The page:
Drum Corps International
Pit stop: The Friendliest and hardest-working people I've ever met

Pit stop: The Friendliest and hardest-working people I've ever met

by Drum Corps International

This week on DCI.org, we'll be focusing some editorial firepower on anecdotes and stories related to front ensembles. Think back to those formative, funny, inspiring or memorable front ensemble stories and send them in! They can be as long or as short as you would like. Attach a picture of yourself or the situation you're writing about if you can. And by all means, pass this on to your pit-lurking friends! We'll edit these stories for clarity, grammar and appropriateness. If you have a pit-related anecdote or story, send it to content@dci.org.







My name is Patty Plan, and I aged out as Crossmen's pit section leader last summer. My two years with the Crossmen pit provided me with many memories that were unique to our section, both good and bad. However, without both, I don't think that my experience would have been complete. The things that I remember the most fondly usually had to do with everything that happened off of the field. I found that the people in the front ensembles of all corps were usually some of the friendliest and hardest-working people I've ever met. Here are some of the "behind-the-scenes" anecdotes that make me fondly reminisce about my marching days:



We had an instructor who had a habit of scheduling inspirational talks whenever we lost focus or if we needed motivation before important shows. The first picture (top left) shows one such talk by Mr. Steve Ballard immediately before finals retreat in 2003. However, the one talk that truly affected me happened on the night before finals in 2002 -- my rookie year. I did not realize how much I grew as both a performer and a person until that night before finals. Our instructor dragged the section out of the gym right before lights out because he wanted to have another talk. All 10 of us ended up staring at the starry, Wisconsin sky, sharing not only our accomplishments of the summer, but our life goals as well. At that point, I knew that my front ensemble experience that year was worth every minute and that I gained friends for life.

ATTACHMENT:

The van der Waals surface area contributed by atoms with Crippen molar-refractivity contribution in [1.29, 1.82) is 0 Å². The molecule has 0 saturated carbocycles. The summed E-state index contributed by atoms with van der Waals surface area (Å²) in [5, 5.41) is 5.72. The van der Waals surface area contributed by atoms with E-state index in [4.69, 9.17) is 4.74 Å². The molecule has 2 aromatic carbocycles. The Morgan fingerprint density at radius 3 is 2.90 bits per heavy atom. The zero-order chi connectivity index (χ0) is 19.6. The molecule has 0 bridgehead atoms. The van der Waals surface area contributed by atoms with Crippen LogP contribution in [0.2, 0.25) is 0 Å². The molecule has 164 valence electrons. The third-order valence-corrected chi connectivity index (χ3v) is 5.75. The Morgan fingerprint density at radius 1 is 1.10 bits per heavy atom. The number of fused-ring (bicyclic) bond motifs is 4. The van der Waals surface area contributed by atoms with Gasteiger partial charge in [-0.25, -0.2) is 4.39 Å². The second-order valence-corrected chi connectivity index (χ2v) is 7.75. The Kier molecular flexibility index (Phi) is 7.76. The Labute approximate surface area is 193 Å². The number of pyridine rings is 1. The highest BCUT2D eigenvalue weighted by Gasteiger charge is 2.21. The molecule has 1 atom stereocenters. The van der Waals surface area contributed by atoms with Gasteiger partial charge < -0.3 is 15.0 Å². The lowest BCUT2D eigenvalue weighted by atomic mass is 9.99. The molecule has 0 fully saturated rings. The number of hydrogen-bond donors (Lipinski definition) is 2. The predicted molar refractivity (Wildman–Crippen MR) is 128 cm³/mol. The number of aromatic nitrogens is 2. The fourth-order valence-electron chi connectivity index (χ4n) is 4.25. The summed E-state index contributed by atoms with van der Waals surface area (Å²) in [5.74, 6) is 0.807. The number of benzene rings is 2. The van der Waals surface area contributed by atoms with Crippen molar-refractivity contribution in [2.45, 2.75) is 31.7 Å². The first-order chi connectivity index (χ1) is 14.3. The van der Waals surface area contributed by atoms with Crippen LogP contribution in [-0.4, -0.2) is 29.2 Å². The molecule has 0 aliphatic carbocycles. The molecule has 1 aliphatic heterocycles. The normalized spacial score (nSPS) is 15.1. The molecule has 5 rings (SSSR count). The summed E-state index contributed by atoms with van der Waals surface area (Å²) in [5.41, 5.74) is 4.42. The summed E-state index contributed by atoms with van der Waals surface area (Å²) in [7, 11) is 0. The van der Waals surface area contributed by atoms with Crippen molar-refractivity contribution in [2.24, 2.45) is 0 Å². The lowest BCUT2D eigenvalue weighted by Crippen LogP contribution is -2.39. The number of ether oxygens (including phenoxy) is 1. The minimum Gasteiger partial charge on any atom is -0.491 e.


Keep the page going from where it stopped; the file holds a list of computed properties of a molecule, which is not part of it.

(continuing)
A lot of the best memories came with the events that the rest of the corps dreaded -- parades. Instead of getting a free day, we became the official water boys! The second picture (top right) shows Crossmen's current pit section leader, David Champagne, taking a quick picture break with the crowd in the middle of last year's July 4th parade in Bristol, RI . We also had the responsibility of fighting off the angry onlookers who wanted the corps to "PLAY SOMETHING!" It was always a lot of fun for us to give back to the rest of the drum line by giving them frozen lemonade instead of water during the parades. My favorite memories were of the times we needed to fill the water coolers with garden hoses from houses along the parade route, then getting an ovation from the crowd while we sprinted 50 yards with 20-gallon coolers to catch up with the group.



Something else that usually set us apart from the rest of our corps was our camaraderie among all of the other corps' pits. The third picture (middle right) shows some of both the Cadets' and the Crossmen's pit last year at Epcot -- one big, happy family. At every show, no matter what, you always knew that if you were having trouble with your equipment, a member from another pit would be more than happy to help you if you need it. This was especially true in 2003 with all of the freak monsoons.



Speaking of weather, that's another thing that made the pit experience unique. The fourth picture (middle left) shows a few of the pit ladies (left to right: Stephanie Womack, Megan McCarthy, Jennie Herreid and Patty Plan) trying to dry off after loading the truck after they cancelled the Pascagoula, Miss., show last summer due to the number of tornados in the area. You could not just throw your instrument onto the bus or under a towel. The rest of the corps would be already in ensemble indoors, and the pit would still be outside, either flying away because we were trying to tarp and bungee thousands of dollars of equipment or our wheels would be stuck in the mud.



However, I think one of the best things about being in the pit is the interaction and closeness you have with the audience and each other. The last picture (bottom) shows my view of the crowd from the 50-yard line, on the front sideline. It was my final standing ovation before aging out. Being surrounded by 134 of my best friends while looking up at thousands of screaming fans will always be my favorite pit memory.

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